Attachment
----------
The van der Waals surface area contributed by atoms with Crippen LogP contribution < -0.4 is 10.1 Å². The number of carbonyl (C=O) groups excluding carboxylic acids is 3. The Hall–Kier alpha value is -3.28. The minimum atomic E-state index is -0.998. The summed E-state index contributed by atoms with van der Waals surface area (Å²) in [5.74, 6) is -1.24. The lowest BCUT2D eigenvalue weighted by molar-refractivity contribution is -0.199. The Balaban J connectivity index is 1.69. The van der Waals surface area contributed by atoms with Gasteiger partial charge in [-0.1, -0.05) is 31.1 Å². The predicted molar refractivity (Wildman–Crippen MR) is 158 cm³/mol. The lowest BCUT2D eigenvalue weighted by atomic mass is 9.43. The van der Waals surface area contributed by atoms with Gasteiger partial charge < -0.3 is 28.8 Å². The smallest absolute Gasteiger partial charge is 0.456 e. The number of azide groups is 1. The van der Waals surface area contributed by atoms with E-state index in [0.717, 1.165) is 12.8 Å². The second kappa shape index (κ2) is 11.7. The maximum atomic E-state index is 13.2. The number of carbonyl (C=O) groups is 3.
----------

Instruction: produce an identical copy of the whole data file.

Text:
The van der Waals surface area contributed by atoms with Crippen LogP contribution < -0.4 is 10.1 Å². The number of carbonyl (C=O) groups excluding carboxylic acids is 3. The Hall–Kier alpha value is -3.28. The minimum atomic E-state index is -0.998. The summed E-state index contributed by atoms with van der Waals surface area (Å²) in [5.74, 6) is -1.24. The lowest BCUT2D eigenvalue weighted by molar-refractivity contribution is -0.199. The Balaban J connectivity index is 1.69. The van der Waals surface area contributed by atoms with Gasteiger partial charge in [-0.1, -0.05) is 31.1 Å². The predicted molar refractivity (Wildman–Crippen MR) is 158 cm³/mol. The lowest BCUT2D eigenvalue weighted by atomic mass is 9.43. The van der Waals surface area contributed by atoms with Gasteiger partial charge < -0.3 is 28.8 Å². The smallest absolute Gasteiger partial charge is 0.456 e. The number of azide groups is 1. The van der Waals surface area contributed by atoms with E-state index in [0.717, 1.165) is 12.8 Å². The second kappa shape index (κ2) is 11.7. The maximum atomic E-state index is 13.2. The number of carbonyl (C=O) groups is 3.